With a last name like Kaminski, you can bet Polish foods are in regular rotation at my house. From kolaches to kruschiki to kielbasa, I’ve made my fair share of Polish treats, but my favorite of all…pierogi!
These filled dumplings are Poland’s signature dish, and for good reason. They can hold a whole host of tasty fillings: potato and cheese (my favorite), cabbage, pork, even fruit. Delicious, buttery and stuffed with some favorite ingredients, you’ll definitely want to make these dumplings for yourself.
But there are a few tricks for making a good pierogi. I’ll walk you through the basics of making a classic potato and cheese pierogi. They take a little bit of preparation, but once you get that first cheesy, potato-packed bite, you’ll know it was worth it. Let’s start!
Easy Homemade Pierogi Recipe
For the dough, you’ll need:
4 cups all-purpose flour, sifted
3 large eggs, beaten
1 cup sour cream
1/2 cup milk
1/2 cup butter, melted
1 teaspoon salt
For the filling, you’ll need:
1 pound Yukon Gold potatoes
1/2 cup butter
1/2 cup sour cream
1/4 cup milk
1/2 cup shredded cheddar cheese
Salt and pepper to taste
You’ll also need a few extra tablespoons of butter and an onion, sliced, for serving. And extra sour cream if you want!
Step 1: Prep your potatoes
The filling for a classic pierogi is essentially mashed potatoes plus a little cheese–yum, right? So to start, prep your potatoes like you would for mashed potatoes: wash, peel and quarter them. I like to use Yukon Golds because they cook up nice and tender, and they have a great smooth consistency once mashed. You can substitute other potatoes if you don’t have Yukons on hand (and we’ve got some tips on how to pick the best potatoes for every recipe).
Once prepped, simply boil your potatoes until tender–the time will vary depending on the size of your spuds. Once cooked through (I like to check mine with a fork after 15 minutes or so), strain and pop into a mixing bowl.
Step 2: Do the mash
With your potatoes still hot, mash with your butter, sour cream and milk until nice and creamy. I use a hand mixer to get a nice smooth consistency, but a regular ol’ potato masher does just fine too. Once mashed, mix in a half cup of cheddar cheese (I won’t judge if you use a little more). Pierogies are traditionally made with farmer cheese, which is essentially a pressed cottage cheese. It lends a mild creaminess to this filling, but I prefer to add cheddar for a more standout flavor.
To finish, add salt and pepper to taste–typically about a teaspoon of each, but definitely use your judgment here. Taste! When finished, set the potatoes aside.
Step 3: Get mixing
Now, on to the dough! Begin by melting your butter and letting it cool off a bit. (You want it to be liquid, but not so hot that it cooks the eggs you’ll be adding to it!) Then simply combine the rest of the ingredients–flour, eggs, sour cream, milk and salt–in a large mixing bowl.
Pro tip: To avoid lumpy dough, sift your flour into the mix.
Give the ingredients a good stir with a spatula to help the ingredients come together to form the beginning of your dough. Don’t worry if it looks a little ugly, the next step will help!
Step 4: You need to knead
Once your dough is roughly mixed, turn it out onto a floured countertop and give it a good knead. New to kneading? Take the mound of dough and press into it with heel of your hand, stretching it out. Then fold it over itself. Give it a quarter turn and repeat, occasionally turning the ball of dough over. This will allow the ingredients to fully combine while also developing the gluten that makes it flexible and stretchy. You’ll want that stretch so you can pack in more potatoes.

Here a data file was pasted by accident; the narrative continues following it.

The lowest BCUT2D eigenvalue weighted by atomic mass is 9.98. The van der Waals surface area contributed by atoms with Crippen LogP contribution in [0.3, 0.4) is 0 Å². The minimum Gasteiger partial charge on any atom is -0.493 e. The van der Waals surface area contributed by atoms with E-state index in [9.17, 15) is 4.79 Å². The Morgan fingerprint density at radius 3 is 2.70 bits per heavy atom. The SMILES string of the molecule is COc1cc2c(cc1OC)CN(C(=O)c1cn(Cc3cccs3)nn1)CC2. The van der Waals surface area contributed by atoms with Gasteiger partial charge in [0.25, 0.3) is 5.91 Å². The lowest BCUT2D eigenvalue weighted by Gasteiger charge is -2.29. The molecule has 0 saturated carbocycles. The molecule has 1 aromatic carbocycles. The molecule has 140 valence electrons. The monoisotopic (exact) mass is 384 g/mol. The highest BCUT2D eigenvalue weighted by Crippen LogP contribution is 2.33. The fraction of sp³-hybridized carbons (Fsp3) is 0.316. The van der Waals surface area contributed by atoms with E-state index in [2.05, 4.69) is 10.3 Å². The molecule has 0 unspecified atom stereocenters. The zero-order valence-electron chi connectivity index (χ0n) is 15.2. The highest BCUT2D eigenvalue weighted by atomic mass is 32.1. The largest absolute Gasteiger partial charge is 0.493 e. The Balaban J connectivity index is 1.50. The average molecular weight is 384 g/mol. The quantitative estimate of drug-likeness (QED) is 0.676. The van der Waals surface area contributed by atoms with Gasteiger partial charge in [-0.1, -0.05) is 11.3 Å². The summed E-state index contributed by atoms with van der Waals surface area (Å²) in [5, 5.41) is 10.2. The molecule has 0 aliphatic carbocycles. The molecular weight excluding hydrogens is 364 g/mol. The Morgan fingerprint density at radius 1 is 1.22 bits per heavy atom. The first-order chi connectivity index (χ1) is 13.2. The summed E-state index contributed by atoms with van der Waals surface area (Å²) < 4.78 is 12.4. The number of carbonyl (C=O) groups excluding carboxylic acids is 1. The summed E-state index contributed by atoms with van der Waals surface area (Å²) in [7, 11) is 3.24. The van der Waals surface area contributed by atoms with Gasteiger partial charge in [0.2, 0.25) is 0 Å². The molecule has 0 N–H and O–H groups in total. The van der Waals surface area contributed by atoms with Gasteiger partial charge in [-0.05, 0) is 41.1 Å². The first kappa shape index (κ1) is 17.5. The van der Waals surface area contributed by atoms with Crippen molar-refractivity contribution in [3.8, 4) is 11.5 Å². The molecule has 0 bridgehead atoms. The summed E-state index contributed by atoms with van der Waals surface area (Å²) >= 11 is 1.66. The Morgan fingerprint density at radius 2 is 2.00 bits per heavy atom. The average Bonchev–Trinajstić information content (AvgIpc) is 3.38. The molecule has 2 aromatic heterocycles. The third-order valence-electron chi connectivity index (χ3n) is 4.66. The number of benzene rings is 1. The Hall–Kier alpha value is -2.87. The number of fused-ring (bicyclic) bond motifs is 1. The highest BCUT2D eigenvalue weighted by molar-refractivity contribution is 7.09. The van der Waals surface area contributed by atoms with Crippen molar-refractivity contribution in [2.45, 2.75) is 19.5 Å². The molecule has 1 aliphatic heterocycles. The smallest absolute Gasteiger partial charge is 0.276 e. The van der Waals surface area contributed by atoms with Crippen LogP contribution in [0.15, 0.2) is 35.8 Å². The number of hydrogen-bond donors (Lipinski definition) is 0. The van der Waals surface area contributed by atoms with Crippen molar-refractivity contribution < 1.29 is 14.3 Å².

If you’re a serious potato-lover like me, you won’t want to miss these recipes.
Step 5: Get rolling
With your dough formed, get ready to roll. This dough is fairly sticky, so make sure to flour your work surface and the dough well. My recommendation: Once you think you’ve got enough flour on your bench, add more–this can be sticky stuff!
Start by rolling out a quarter of the prepared dough. Roll it out until it’s about 1/8-inch thick–you want this to be very thin. As tasty as this dough is, the filling is the star of the show, so the less dough per peroigi, the better. Using a biscuit cutter (three- to four-inch cutters work best), cut out rounds of dough.
Pro tip: Don’t have a biscuit cutter? Use the open side of a similar-sized prep bowl or drinking glass.
Feel free to re-roll your dough scraps to make more pierogi shells. I think that working with the dough the second time around is a little easier (and a little less sticky).
Step 6: Fill ’em up
To fill your pierogi, place a tablespoon of potato filling in the center of each shell. Then, brush a bit of water around the very outer edge of this dough round using a pastry brush (fingers work too!). Fold over, and pinch along the edges to seal. Just like that, you’ve got a pierogi!
If you’re prepping these dumplings ahead of time, you can stop right here. You can store pierogies between layers of waxed paper in an airtight container in the refrigerator for a few days or freeze them for up to four months.
Step 7: Time to cook!
Cooking pierogies is a two-step process. Begin by boiling your pierogies in water for 4-5 minutes–this will heat them through and cook the dough. Some folks stop right here and eat their pierogies boiled. You could do that, but I’m here to tell you that to get the tastiest pierogies, you need to go one step further.
In a frying pan, heat two tablespoons of butter; add half an onion, sliced, and salt and pepper. When the onions are soft (and filling your home with a wonderful smell), toss a few pierogies into the frying pan. Saute until the dough is slightly browned. This will make for a slightly crisp exterior, which makes pierogi so so good! Serve with the sauteed onion and, if you like, a dollop of sour cream.